When the two stars collided which glows with light, is blown out of the immediate region and far out into space. The new light-based observations show that heavy elements, such as lead and gold, are created in these collisions and subsequently distributed throughout the universe, solving a decades-long mystery of where about half of all elements heavier than iron are produced.  Theorists have predicted that what follows the initial fireball is a "kilonova" — a phenomenon by which the material that is left over from the neutron star

The gravitational signal, named GW170817, was first detected on Aug. 17 at 7:47 a.m. Central Daylight Time; the detection was made by the two identical LIGO detectors, located in Hanford, Wash., and Livingston, La. The LIGO Livingston observatory is located on LSU property, and LSU faculty, students and research staff are major contributors to the international scientific collaboration.

The information provided by the third detector, Virgo, situated near Pisa, Italy, enabled an improvement in localizing the cosmic event. At the time, LIGO was nearing the end of its second observing run since being upgraded in a program called Advanced LIGO, while Virgo had begun its first run after recently completing an upgrade known as Advanced Virgo.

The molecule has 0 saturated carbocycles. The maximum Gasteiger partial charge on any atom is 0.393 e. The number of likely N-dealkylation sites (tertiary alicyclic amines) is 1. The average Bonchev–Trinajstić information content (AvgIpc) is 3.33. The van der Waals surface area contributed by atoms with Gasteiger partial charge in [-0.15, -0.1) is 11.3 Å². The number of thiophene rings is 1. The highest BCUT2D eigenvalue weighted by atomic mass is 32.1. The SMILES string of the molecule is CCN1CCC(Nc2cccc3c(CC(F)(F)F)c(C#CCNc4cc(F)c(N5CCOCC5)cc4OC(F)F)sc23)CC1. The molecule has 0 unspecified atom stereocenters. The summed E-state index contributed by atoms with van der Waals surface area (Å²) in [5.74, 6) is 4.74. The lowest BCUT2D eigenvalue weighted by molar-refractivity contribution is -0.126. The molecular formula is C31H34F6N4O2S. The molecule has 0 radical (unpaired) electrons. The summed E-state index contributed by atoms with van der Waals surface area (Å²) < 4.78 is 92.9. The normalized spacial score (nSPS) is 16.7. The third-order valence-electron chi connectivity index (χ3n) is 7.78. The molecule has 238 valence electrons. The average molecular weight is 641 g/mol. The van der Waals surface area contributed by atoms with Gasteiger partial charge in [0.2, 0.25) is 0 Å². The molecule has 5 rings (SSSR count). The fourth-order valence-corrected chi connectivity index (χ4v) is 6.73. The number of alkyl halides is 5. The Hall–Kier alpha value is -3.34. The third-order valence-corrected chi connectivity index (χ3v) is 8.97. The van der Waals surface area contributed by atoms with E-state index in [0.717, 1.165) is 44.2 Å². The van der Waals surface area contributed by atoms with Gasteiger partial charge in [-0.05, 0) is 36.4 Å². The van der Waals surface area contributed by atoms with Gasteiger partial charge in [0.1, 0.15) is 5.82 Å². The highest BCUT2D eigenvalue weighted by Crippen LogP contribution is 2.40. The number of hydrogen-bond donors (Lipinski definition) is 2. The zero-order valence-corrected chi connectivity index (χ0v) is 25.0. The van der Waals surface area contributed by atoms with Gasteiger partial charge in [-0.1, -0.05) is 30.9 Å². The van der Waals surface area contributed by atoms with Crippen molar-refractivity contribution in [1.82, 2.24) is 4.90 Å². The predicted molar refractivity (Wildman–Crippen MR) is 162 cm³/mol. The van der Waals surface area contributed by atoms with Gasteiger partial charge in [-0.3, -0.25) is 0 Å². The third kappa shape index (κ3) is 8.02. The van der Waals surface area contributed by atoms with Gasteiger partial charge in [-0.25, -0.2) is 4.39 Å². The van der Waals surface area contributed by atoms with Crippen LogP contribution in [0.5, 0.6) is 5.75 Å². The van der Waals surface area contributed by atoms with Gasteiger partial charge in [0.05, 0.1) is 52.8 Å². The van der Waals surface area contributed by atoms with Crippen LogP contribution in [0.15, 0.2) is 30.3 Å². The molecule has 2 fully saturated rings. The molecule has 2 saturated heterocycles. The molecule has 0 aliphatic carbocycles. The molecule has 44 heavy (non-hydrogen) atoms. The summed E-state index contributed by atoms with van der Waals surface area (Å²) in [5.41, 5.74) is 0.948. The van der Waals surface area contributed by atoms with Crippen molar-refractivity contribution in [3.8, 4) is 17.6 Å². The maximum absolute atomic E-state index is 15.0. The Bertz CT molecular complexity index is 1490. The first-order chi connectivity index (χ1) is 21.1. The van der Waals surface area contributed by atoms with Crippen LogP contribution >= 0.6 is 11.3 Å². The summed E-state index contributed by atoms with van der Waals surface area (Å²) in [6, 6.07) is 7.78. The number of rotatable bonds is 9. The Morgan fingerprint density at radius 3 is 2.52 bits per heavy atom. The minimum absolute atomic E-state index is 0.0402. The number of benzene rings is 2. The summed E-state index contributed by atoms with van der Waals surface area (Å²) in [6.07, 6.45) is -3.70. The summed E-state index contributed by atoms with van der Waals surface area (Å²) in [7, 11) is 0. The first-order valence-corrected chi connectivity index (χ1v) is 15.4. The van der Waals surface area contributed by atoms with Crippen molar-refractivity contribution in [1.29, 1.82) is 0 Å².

RELATED: Scientists in Louisiana detect gravitational waves, 100 years after Einstein's prediction

Each observatory consists of two long tunnels arranged in an "L" shape, at the joint of which a laser beam is split in two. Light is sent down the length of each tunnel, then reflected back in the direction it came from by a suspended mirror. In the absence of gravitational waves, the laser light in each tunnel should return to the location, where the beams were split at precisely the same time. If a gravitational wave passes through the observatory, it will alter each laser beam's arrival time, creating an almost imperceptible change in the observatory's output signal.

On Aug. 17, LIGO's real-time data analysis software caught a strong signal of gravitational waves from space in one of the two LIGO detectors. At nearly the same time, the Gamma-ray Burst Monitor on NASA's Fermi space telescope had detected a burst of gamma rays. LIGO-Virgo analysis software put the two signals together and saw it was highly unlikely to be a chance coincidence, and another automated LIGO analysis indicated that there was a coincident gravitational wave signal in the other LIGO detector. Rapid gravitational-wave detection by the LIGO-Virgo team, coupled with Fermi's gamma-ray detection, enabled the launch of follow-up by telescopes around the world.

The LIGO data indicated that two astrophysical objects located at the relatively close distance of 130 million light-years from Earth had been spiraling in toward each other. The two objects were estimated to be in a range from around 1.1 and 1.6 times the mass of the sun, in the mass range of neutron stars. A neutron star is about 20 kilometers, or 12 miles, in diameter and is so dense that a teaspoon of neutron star material has a mass of about a billion tons.

While binary black holes produce "chirps" lasting a fraction of a second in the LIGO detector's sensitive band, the Aug. 17 chirp lasted approximately 100 seconds and was seen through the entire frequency range of LIGO — about the same range as common musical instruments. Scientists could identify the chirp source as objects that were much less massive than the black holes seen to date.

Copyright 2017 WAFB. All rights reserved.